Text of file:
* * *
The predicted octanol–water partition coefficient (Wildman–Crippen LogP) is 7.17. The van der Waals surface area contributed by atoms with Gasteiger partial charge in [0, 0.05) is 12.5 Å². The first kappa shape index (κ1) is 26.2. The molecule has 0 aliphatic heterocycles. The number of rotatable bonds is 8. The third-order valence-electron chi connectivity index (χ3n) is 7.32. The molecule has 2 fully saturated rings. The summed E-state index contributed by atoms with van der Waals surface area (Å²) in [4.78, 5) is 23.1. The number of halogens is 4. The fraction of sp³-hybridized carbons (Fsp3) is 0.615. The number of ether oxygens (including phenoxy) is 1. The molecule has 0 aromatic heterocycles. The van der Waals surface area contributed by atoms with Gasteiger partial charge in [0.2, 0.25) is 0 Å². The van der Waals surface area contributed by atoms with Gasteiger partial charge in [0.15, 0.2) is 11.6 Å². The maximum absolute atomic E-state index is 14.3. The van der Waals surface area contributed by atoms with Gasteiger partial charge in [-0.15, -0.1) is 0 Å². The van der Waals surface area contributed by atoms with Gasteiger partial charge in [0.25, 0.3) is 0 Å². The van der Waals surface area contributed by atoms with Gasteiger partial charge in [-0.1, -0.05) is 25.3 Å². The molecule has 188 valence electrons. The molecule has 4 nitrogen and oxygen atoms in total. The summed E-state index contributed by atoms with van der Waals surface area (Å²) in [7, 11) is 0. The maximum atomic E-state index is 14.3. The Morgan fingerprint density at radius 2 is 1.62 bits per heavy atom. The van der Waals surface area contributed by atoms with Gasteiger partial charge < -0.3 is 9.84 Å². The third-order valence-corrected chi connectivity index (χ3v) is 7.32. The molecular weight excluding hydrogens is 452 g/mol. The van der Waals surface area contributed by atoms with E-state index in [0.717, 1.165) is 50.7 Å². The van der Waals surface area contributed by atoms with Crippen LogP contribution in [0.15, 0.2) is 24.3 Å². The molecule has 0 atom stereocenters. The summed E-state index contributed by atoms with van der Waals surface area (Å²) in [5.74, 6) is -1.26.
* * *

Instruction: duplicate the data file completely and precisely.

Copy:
The predicted octanol–water partition coefficient (Wildman–Crippen LogP) is 7.17. The van der Waals surface area contributed by atoms with Gasteiger partial charge in [0, 0.05) is 12.5 Å². The first kappa shape index (κ1) is 26.2. The molecule has 0 aliphatic heterocycles. The number of rotatable bonds is 8. The third-order valence-electron chi connectivity index (χ3n) is 7.32. The molecule has 2 fully saturated rings. The summed E-state index contributed by atoms with van der Waals surface area (Å²) in [4.78, 5) is 23.1. The number of halogens is 4. The fraction of sp³-hybridized carbons (Fsp3) is 0.615. The number of ether oxygens (including phenoxy) is 1. The molecule has 0 aromatic heterocycles. The van der Waals surface area contributed by atoms with Gasteiger partial charge in [0.2, 0.25) is 0 Å². The van der Waals surface area contributed by atoms with Gasteiger partial charge in [0.15, 0.2) is 11.6 Å². The maximum absolute atomic E-state index is 14.3. The van der Waals surface area contributed by atoms with Gasteiger partial charge in [-0.15, -0.1) is 0 Å². The van der Waals surface area contributed by atoms with Gasteiger partial charge in [0.25, 0.3) is 0 Å². The van der Waals surface area contributed by atoms with Gasteiger partial charge in [-0.1, -0.05) is 25.3 Å². The molecule has 188 valence electrons. The molecule has 4 nitrogen and oxygen atoms in total. The summed E-state index contributed by atoms with van der Waals surface area (Å²) in [7, 11) is 0. The maximum atomic E-state index is 14.3. The Morgan fingerprint density at radius 2 is 1.62 bits per heavy atom. The van der Waals surface area contributed by atoms with Gasteiger partial charge < -0.3 is 9.84 Å². The third-order valence-corrected chi connectivity index (χ3v) is 7.32. The molecular weight excluding hydrogens is 452 g/mol. The van der Waals surface area contributed by atoms with E-state index in [0.717, 1.165) is 50.7 Å². The van der Waals surface area contributed by atoms with Crippen LogP contribution in [0.15, 0.2) is 24.3 Å². The molecule has 0 atom stereocenters. The summed E-state index contributed by atoms with van der Waals surface area (Å²) in [5.74, 6) is -1.26.